In how many distinct ways can six islands be joined by bridges so that each island can be reached from every other island...
Blue Flibbins are so jealous of their red partners that they will
not leave them on their own with any other bue Flibbin. What is the
quickest way of getting the five pairs of Flibbins safely to. . . .
Baker, Cooper, Jones and Smith are four people whose occupations
are teacher, welder, mechanic and programmer, but not necessarily
in that order. What is each person’s occupation?
Three teams have each played two matches. The table gives the total
number points and goals scored for and against each team. Fill in
the table and find the scores in the three matches.
Problem solving is at the heart of the NRICH site. All the problems
give learners opportunities to learn, develop or use mathematical
concepts and skills. Read here for more information.
After some matches were played, most of the information in the
table containing the results of the games was accidentally deleted.
What was the score in each match played?
A game for 2 players that can be played online. Players take it in turns to select a word from the 9 words given. The aim is to select all the occurrences of the same letter.
Use your logical reasoning to work out how many cows and how many
sheep there are in each field.
Show that among the interior angles of a convex polygon there
cannot be more than three acute angles.
Can you cross each of the seven bridges that join the north and south of the river to the two islands, once and once only, without retracing your steps?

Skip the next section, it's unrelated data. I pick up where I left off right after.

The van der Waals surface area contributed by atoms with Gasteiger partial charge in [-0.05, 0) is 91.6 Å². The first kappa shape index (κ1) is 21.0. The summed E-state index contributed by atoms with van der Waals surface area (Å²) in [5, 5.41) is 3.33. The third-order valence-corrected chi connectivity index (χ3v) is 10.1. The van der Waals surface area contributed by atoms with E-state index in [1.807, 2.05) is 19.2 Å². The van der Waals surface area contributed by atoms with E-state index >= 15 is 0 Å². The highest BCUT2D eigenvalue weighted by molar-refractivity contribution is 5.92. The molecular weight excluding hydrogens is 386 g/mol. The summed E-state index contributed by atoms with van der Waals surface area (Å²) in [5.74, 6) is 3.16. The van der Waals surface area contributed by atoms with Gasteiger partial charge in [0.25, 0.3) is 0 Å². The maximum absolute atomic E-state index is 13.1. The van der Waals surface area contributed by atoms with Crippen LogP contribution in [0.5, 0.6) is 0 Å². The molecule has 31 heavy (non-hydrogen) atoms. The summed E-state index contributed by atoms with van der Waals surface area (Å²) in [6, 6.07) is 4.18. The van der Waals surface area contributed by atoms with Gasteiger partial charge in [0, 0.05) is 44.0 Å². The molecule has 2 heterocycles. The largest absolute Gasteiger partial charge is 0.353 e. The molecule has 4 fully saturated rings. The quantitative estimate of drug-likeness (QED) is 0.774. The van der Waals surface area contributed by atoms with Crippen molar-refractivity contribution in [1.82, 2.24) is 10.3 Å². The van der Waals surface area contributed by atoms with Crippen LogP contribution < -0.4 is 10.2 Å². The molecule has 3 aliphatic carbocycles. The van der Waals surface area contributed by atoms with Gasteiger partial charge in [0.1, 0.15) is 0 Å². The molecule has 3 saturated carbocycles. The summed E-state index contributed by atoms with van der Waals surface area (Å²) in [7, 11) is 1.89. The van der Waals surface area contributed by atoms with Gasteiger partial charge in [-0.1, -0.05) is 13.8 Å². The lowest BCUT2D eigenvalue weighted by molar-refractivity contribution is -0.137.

Is it possible to rearrange the numbers 1,2......12 around a clock
face in such a way that every two numbers in adjacent positions
differ by any of 3, 4 or 5 hours?
Use the numbers in the box below to make the base of a top-heavy
pyramid whose top number is 200.
Carry out cyclic permutations of nine digit numbers containing the
digits from 1 to 9 (until you get back to the first number). Prove
that whatever number you choose, they will add to the same total.
In the following sum the letters A, B, C, D, E and F stand for six
distinct digits. Find all the ways of replacing the letters with
digits so that the arithmetic is correct.
Eight children enter the autumn cross-country race at school. How
many possible ways could they come in at first, second and third
There are four children in a family, two girls, Kate and Sally, and
two boys, Tom and Ben. How old are the children?
Your partner chooses two beads and places them side by side behind a screen. What is the minimum number of guesses you would need to be sure of guessing the two beads and their positions?
You have been given nine weights, one of which is slightly heavier
than the rest. Can you work out which weight is heavier in just two
weighings of the balance?
A standard die has the numbers 1, 2 and 3 are opposite 6, 5 and 4 respectively so that opposite faces add to 7? If you make standard dice by writing 1, 2, 3, 4, 5, 6 on blank cubes you will find. . . .
Six points are arranged in space so that no three are collinear.
How many line segments can be formed by joining the points in
I start with a red, a green and a blue marble. I can trade any of my marbles for two others, one of each colour. Can I end up with five more blue marbles than red after a number of such trades?
What happens when you add three numbers together? Will your answer be odd or even? How do you know?